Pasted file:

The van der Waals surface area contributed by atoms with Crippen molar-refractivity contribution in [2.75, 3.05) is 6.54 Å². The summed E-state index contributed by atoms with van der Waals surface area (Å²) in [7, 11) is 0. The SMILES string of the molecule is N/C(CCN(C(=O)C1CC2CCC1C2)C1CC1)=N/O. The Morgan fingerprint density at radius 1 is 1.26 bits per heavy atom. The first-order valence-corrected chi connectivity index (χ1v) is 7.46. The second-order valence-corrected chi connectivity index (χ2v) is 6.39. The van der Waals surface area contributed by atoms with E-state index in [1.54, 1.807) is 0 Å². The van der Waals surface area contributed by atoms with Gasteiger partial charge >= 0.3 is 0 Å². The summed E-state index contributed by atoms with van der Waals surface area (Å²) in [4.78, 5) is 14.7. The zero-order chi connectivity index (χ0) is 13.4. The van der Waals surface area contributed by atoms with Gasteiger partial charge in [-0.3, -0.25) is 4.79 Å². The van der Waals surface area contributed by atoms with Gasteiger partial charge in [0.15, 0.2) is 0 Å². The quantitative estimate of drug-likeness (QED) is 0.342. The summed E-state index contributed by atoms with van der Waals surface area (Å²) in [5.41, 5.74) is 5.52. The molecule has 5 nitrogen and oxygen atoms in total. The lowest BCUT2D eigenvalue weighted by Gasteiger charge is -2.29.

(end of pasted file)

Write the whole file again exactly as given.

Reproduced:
The van der Waals surface area contributed by atoms with Crippen molar-refractivity contribution in [2.75, 3.05) is 6.54 Å². The summed E-state index contributed by atoms with van der Waals surface area (Å²) in [7, 11) is 0. The SMILES string of the molecule is N/C(CCN(C(=O)C1CC2CCC1C2)C1CC1)=N/O. The Morgan fingerprint density at radius 1 is 1.26 bits per heavy atom. The first-order valence-corrected chi connectivity index (χ1v) is 7.46. The second-order valence-corrected chi connectivity index (χ2v) is 6.39. The van der Waals surface area contributed by atoms with E-state index in [1.54, 1.807) is 0 Å². The van der Waals surface area contributed by atoms with Gasteiger partial charge >= 0.3 is 0 Å². The summed E-state index contributed by atoms with van der Waals surface area (Å²) in [4.78, 5) is 14.7. The zero-order chi connectivity index (χ0) is 13.4. The van der Waals surface area contributed by atoms with Gasteiger partial charge in [-0.3, -0.25) is 4.79 Å². The van der Waals surface area contributed by atoms with Gasteiger partial charge in [0.15, 0.2) is 0 Å². The quantitative estimate of drug-likeness (QED) is 0.342. The summed E-state index contributed by atoms with van der Waals surface area (Å²) in [5.41, 5.74) is 5.52. The molecule has 5 nitrogen and oxygen atoms in total. The lowest BCUT2D eigenvalue weighted by Gasteiger charge is -2.29.